This intriguing hexagonal wind power project out of Japan came to my attention recently. Its precise details elude me, as the website is not particularly informative, but it seems to involve forcing air down some sort of central column and compressing it into a turbine on the ground, This evidently has advantages over conventional wind turbines. I'm not sure. But it involves HEXAGONS.
The important thing to note here is that the tower's hexagonal shape is a perfect example of the superiority of this geometry. The hexagonal sides minimize building material, maximize structural integrity and open space, and ensure that wind can be absorbed from any direction. Indeed, it is hard to fathom how any other shape could even be considered for such a structure.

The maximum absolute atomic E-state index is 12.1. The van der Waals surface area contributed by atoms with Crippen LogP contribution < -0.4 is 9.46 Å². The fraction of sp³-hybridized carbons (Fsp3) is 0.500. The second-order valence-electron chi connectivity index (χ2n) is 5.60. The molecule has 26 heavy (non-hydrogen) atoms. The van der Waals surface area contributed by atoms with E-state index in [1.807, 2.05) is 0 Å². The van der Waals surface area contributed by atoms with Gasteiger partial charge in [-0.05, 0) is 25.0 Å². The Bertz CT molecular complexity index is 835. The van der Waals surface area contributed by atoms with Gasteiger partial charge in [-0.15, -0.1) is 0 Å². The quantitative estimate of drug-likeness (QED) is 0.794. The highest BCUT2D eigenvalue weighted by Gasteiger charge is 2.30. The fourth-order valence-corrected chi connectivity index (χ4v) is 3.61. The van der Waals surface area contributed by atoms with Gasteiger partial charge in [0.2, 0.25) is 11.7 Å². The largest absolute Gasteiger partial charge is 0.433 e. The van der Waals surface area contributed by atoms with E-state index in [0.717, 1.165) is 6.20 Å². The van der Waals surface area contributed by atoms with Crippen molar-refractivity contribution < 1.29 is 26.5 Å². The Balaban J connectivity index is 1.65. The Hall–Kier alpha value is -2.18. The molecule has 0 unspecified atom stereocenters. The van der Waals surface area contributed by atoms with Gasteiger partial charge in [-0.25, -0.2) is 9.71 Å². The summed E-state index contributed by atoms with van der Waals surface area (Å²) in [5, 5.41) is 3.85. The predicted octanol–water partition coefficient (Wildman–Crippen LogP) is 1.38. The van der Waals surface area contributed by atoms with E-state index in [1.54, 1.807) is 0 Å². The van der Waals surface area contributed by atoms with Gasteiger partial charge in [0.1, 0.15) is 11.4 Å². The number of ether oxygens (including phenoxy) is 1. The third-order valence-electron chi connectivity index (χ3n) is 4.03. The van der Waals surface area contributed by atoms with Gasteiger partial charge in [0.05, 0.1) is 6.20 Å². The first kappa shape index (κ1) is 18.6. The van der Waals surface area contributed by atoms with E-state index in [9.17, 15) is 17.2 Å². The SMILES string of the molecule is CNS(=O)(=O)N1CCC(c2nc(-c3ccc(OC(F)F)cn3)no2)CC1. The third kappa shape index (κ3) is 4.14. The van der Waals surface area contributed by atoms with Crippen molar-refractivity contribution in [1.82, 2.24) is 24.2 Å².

The press releases from this particular outfit seem few and far between, and go back to like 2006, so I'm not sure how off-the-ground the whole enterprise really is. If and when it is developed though, it will certainly prove to be merely the leading edge of a broader hexagonal energy revolution, as such geometries will no doubt play an important role in a variety of emerging energy architectures.
Indeed, it is possible that hexagonal technology will advance so rapidly in the future—as we approach the so-called Hexagonal Singularity—that we will learn to harness the energy of the hexagon directly for power generation, without having to resort to primitive thermodynamic processes at all.